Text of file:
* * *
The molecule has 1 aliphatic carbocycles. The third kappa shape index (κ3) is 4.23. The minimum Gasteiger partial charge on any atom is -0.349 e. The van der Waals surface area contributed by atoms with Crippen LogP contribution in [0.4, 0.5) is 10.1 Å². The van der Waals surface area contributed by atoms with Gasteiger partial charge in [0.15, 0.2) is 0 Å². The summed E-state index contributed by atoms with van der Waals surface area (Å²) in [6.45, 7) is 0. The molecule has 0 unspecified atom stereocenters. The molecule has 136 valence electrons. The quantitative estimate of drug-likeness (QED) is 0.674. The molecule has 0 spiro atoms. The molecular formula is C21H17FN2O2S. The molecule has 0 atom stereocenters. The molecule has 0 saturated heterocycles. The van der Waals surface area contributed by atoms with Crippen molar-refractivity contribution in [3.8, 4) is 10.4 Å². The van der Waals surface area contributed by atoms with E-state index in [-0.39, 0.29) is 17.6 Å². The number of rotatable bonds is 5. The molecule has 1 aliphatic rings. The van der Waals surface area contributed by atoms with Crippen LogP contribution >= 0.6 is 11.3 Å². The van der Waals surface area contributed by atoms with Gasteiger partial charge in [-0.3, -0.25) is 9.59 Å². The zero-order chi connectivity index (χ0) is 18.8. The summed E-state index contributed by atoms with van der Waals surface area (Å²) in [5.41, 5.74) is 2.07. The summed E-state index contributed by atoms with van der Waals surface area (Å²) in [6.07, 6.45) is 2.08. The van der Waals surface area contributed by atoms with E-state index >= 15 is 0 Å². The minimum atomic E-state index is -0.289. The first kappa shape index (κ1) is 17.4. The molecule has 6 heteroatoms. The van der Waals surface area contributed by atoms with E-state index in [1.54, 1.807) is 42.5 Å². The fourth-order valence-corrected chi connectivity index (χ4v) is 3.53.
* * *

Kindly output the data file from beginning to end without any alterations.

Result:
The molecule has 1 aliphatic carbocycles. The third kappa shape index (κ3) is 4.23. The minimum Gasteiger partial charge on any atom is -0.349 e. The van der Waals surface area contributed by atoms with Crippen LogP contribution in [0.4, 0.5) is 10.1 Å². The van der Waals surface area contributed by atoms with Gasteiger partial charge in [0.15, 0.2) is 0 Å². The summed E-state index contributed by atoms with van der Waals surface area (Å²) in [6.45, 7) is 0. The molecule has 0 unspecified atom stereocenters. The molecule has 136 valence electrons. The quantitative estimate of drug-likeness (QED) is 0.674. The molecule has 0 spiro atoms. The molecular formula is C21H17FN2O2S. The molecule has 0 atom stereocenters. The molecule has 0 saturated heterocycles. The van der Waals surface area contributed by atoms with Crippen molar-refractivity contribution in [3.8, 4) is 10.4 Å². The van der Waals surface area contributed by atoms with E-state index in [-0.39, 0.29) is 17.6 Å². The number of rotatable bonds is 5. The molecule has 1 aliphatic rings. The van der Waals surface area contributed by atoms with Crippen LogP contribution >= 0.6 is 11.3 Å². The van der Waals surface area contributed by atoms with Gasteiger partial charge in [-0.3, -0.25) is 9.59 Å². The zero-order chi connectivity index (χ0) is 18.8. The summed E-state index contributed by atoms with van der Waals surface area (Å²) in [5.41, 5.74) is 2.07. The summed E-state index contributed by atoms with van der Waals surface area (Å²) in [6.07, 6.45) is 2.08. The van der Waals surface area contributed by atoms with E-state index >= 15 is 0 Å². The minimum atomic E-state index is -0.289. The first kappa shape index (κ1) is 17.4. The molecule has 6 heteroatoms. The van der Waals surface area contributed by atoms with E-state index in [1.54, 1.807) is 42.5 Å². The fourth-order valence-corrected chi connectivity index (χ4v) is 3.53.